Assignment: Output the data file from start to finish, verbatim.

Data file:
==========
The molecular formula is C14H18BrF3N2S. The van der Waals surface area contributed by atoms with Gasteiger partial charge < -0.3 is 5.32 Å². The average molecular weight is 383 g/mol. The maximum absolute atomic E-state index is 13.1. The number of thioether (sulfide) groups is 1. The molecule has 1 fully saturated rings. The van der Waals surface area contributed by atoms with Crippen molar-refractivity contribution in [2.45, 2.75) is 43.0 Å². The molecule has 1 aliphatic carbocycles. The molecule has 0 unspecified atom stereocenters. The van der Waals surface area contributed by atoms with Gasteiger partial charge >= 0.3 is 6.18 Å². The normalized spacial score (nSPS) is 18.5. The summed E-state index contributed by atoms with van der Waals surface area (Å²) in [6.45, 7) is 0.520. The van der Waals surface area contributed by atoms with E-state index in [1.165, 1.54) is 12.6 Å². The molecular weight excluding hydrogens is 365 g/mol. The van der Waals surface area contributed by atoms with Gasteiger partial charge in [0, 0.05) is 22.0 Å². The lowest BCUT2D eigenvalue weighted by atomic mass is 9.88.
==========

The molecular formula is C14H18BrF3N2S. The van der Waals surface area contributed by atoms with Gasteiger partial charge < -0.3 is 5.32 Å². The average molecular weight is 383 g/mol. The maximum absolute atomic E-state index is 13.1. The number of thioether (sulfide) groups is 1. The molecule has 1 fully saturated rings. The van der Waals surface area contributed by atoms with Crippen molar-refractivity contribution in [2.45, 2.75) is 43.0 Å². The molecule has 1 aliphatic carbocycles. The molecule has 0 unspecified atom stereocenters. The van der Waals surface area contributed by atoms with Gasteiger partial charge >= 0.3 is 6.18 Å². The normalized spacial score (nSPS) is 18.5. The summed E-state index contributed by atoms with van der Waals surface area (Å²) in [6.45, 7) is 0.520. The van der Waals surface area contributed by atoms with E-state index in [1.165, 1.54) is 12.6 Å². The molecular weight excluding hydrogens is 365 g/mol. The van der Waals surface area contributed by atoms with Gasteiger partial charge in [0, 0.05) is 22.0 Å². The lowest BCUT2D eigenvalue weighted by atomic mass is 9.88.